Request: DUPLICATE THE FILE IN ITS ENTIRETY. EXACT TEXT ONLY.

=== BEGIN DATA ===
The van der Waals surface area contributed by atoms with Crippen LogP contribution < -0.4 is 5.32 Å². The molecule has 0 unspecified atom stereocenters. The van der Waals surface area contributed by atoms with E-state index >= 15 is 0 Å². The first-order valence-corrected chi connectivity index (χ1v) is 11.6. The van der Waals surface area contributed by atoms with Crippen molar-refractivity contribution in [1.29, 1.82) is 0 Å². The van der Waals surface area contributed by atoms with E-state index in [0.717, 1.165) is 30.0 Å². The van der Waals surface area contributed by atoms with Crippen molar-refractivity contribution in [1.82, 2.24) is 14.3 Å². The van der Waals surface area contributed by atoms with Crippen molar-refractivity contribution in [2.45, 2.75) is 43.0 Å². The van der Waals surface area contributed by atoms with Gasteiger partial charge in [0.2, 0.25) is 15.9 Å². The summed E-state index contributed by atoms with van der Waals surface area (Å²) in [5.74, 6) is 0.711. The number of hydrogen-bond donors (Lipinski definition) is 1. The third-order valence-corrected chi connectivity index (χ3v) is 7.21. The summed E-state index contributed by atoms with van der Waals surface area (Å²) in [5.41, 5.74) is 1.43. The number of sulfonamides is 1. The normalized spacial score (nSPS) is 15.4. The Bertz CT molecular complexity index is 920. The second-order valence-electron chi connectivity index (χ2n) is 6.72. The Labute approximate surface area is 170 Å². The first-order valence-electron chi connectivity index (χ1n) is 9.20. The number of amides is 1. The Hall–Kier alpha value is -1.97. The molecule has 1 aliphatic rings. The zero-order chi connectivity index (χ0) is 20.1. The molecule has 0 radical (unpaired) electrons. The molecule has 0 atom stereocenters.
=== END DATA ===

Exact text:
The van der Waals surface area contributed by atoms with Crippen LogP contribution < -0.4 is 5.32 Å². The molecule has 0 unspecified atom stereocenters. The van der Waals surface area contributed by atoms with E-state index >= 15 is 0 Å². The first-order valence-corrected chi connectivity index (χ1v) is 11.6. The van der Waals surface area contributed by atoms with Crippen molar-refractivity contribution in [1.29, 1.82) is 0 Å². The van der Waals surface area contributed by atoms with E-state index in [0.717, 1.165) is 30.0 Å². The van der Waals surface area contributed by atoms with Crippen molar-refractivity contribution in [1.82, 2.24) is 14.3 Å². The van der Waals surface area contributed by atoms with Crippen molar-refractivity contribution in [2.45, 2.75) is 43.0 Å². The van der Waals surface area contributed by atoms with Gasteiger partial charge in [0.2, 0.25) is 15.9 Å². The summed E-state index contributed by atoms with van der Waals surface area (Å²) in [5.74, 6) is 0.711. The number of hydrogen-bond donors (Lipinski definition) is 1. The third-order valence-corrected chi connectivity index (χ3v) is 7.21. The summed E-state index contributed by atoms with van der Waals surface area (Å²) in [5.41, 5.74) is 1.43. The number of sulfonamides is 1. The normalized spacial score (nSPS) is 15.4. The Bertz CT molecular complexity index is 920. The second-order valence-electron chi connectivity index (χ2n) is 6.72. The Labute approximate surface area is 170 Å². The first-order valence-electron chi connectivity index (χ1n) is 9.20. The number of amides is 1. The Hall–Kier alpha value is -1.97. The molecule has 1 aliphatic rings. The zero-order chi connectivity index (χ0) is 20.1. The molecule has 0 radical (unpaired) electrons. The molecule has 0 atom stereocenters.